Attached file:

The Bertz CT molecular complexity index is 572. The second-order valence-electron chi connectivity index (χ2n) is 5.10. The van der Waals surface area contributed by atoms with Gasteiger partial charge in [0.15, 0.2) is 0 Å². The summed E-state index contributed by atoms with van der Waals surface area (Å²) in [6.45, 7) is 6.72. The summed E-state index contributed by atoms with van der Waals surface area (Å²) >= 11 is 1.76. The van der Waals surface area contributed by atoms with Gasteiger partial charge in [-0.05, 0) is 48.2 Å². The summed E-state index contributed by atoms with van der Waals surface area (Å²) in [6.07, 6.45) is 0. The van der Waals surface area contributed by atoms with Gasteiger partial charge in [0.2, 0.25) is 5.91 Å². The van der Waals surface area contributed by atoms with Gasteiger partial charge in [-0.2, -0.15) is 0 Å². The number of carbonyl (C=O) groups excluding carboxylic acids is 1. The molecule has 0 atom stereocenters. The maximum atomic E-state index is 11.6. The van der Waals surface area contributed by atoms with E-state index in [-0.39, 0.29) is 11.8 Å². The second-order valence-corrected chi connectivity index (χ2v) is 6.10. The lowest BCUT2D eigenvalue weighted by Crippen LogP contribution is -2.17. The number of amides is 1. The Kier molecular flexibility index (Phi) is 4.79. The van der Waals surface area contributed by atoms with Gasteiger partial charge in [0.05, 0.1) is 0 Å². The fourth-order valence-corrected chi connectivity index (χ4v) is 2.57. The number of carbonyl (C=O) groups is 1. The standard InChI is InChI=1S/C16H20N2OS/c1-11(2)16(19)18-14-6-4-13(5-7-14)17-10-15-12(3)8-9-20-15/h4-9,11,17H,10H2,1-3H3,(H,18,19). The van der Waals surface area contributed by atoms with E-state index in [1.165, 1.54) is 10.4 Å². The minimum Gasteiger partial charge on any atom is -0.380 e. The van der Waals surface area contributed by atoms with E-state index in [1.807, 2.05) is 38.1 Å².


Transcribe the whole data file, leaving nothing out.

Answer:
The Bertz CT molecular complexity index is 572. The second-order valence-electron chi connectivity index (χ2n) is 5.10. The van der Waals surface area contributed by atoms with Gasteiger partial charge in [0.15, 0.2) is 0 Å². The summed E-state index contributed by atoms with van der Waals surface area (Å²) in [6.45, 7) is 6.72. The summed E-state index contributed by atoms with van der Waals surface area (Å²) >= 11 is 1.76. The van der Waals surface area contributed by atoms with Gasteiger partial charge in [-0.05, 0) is 48.2 Å². The summed E-state index contributed by atoms with van der Waals surface area (Å²) in [6.07, 6.45) is 0. The van der Waals surface area contributed by atoms with Gasteiger partial charge in [0.2, 0.25) is 5.91 Å². The van der Waals surface area contributed by atoms with Gasteiger partial charge in [-0.2, -0.15) is 0 Å². The number of carbonyl (C=O) groups excluding carboxylic acids is 1. The molecule has 0 atom stereocenters. The maximum atomic E-state index is 11.6. The van der Waals surface area contributed by atoms with E-state index in [-0.39, 0.29) is 11.8 Å². The second-order valence-corrected chi connectivity index (χ2v) is 6.10. The lowest BCUT2D eigenvalue weighted by Crippen LogP contribution is -2.17. The number of amides is 1. The Kier molecular flexibility index (Phi) is 4.79. The van der Waals surface area contributed by atoms with Gasteiger partial charge in [0.05, 0.1) is 0 Å². The fourth-order valence-corrected chi connectivity index (χ4v) is 2.57. The number of carbonyl (C=O) groups is 1. The standard InChI is InChI=1S/C16H20N2OS/c1-11(2)16(19)18-14-6-4-13(5-7-14)17-10-15-12(3)8-9-20-15/h4-9,11,17H,10H2,1-3H3,(H,18,19). The van der Waals surface area contributed by atoms with E-state index in [1.165, 1.54) is 10.4 Å². The minimum Gasteiger partial charge on any atom is -0.380 e. The van der Waals surface area contributed by atoms with E-state index in [1.807, 2.05) is 38.1 Å².